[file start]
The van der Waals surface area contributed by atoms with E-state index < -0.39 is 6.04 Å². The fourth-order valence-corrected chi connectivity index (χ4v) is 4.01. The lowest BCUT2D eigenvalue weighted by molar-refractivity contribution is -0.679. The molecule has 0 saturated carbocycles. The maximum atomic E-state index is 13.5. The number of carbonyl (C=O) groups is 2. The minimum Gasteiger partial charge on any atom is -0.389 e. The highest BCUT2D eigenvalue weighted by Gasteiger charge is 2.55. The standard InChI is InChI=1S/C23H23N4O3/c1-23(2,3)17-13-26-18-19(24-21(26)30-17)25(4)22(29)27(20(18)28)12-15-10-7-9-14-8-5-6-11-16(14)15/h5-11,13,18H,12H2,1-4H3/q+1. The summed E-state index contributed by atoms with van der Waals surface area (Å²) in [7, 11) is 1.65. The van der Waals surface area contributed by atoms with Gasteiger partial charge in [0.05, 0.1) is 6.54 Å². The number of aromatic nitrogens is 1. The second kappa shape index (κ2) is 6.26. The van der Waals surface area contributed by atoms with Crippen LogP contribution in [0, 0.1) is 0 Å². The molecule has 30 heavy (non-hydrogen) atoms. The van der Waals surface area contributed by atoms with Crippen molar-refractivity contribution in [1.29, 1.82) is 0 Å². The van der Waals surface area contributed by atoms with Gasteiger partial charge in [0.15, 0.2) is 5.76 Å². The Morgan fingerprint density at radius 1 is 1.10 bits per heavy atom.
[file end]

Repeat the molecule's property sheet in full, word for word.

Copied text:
The van der Waals surface area contributed by atoms with E-state index < -0.39 is 6.04 Å². The fourth-order valence-corrected chi connectivity index (χ4v) is 4.01. The lowest BCUT2D eigenvalue weighted by molar-refractivity contribution is -0.679. The molecule has 0 saturated carbocycles. The maximum atomic E-state index is 13.5. The number of carbonyl (C=O) groups is 2. The minimum Gasteiger partial charge on any atom is -0.389 e. The highest BCUT2D eigenvalue weighted by Gasteiger charge is 2.55. The standard InChI is InChI=1S/C23H23N4O3/c1-23(2,3)17-13-26-18-19(24-21(26)30-17)25(4)22(29)27(20(18)28)12-15-10-7-9-14-8-5-6-11-16(14)15/h5-11,13,18H,12H2,1-4H3/q+1. The summed E-state index contributed by atoms with van der Waals surface area (Å²) in [7, 11) is 1.65. The van der Waals surface area contributed by atoms with Gasteiger partial charge in [0.05, 0.1) is 6.54 Å². The number of aromatic nitrogens is 1. The second kappa shape index (κ2) is 6.26. The van der Waals surface area contributed by atoms with Crippen LogP contribution in [0, 0.1) is 0 Å². The molecule has 30 heavy (non-hydrogen) atoms. The van der Waals surface area contributed by atoms with Crippen molar-refractivity contribution in [1.29, 1.82) is 0 Å². The van der Waals surface area contributed by atoms with Gasteiger partial charge in [0.15, 0.2) is 5.76 Å². The Morgan fingerprint density at radius 1 is 1.10 bits per heavy atom.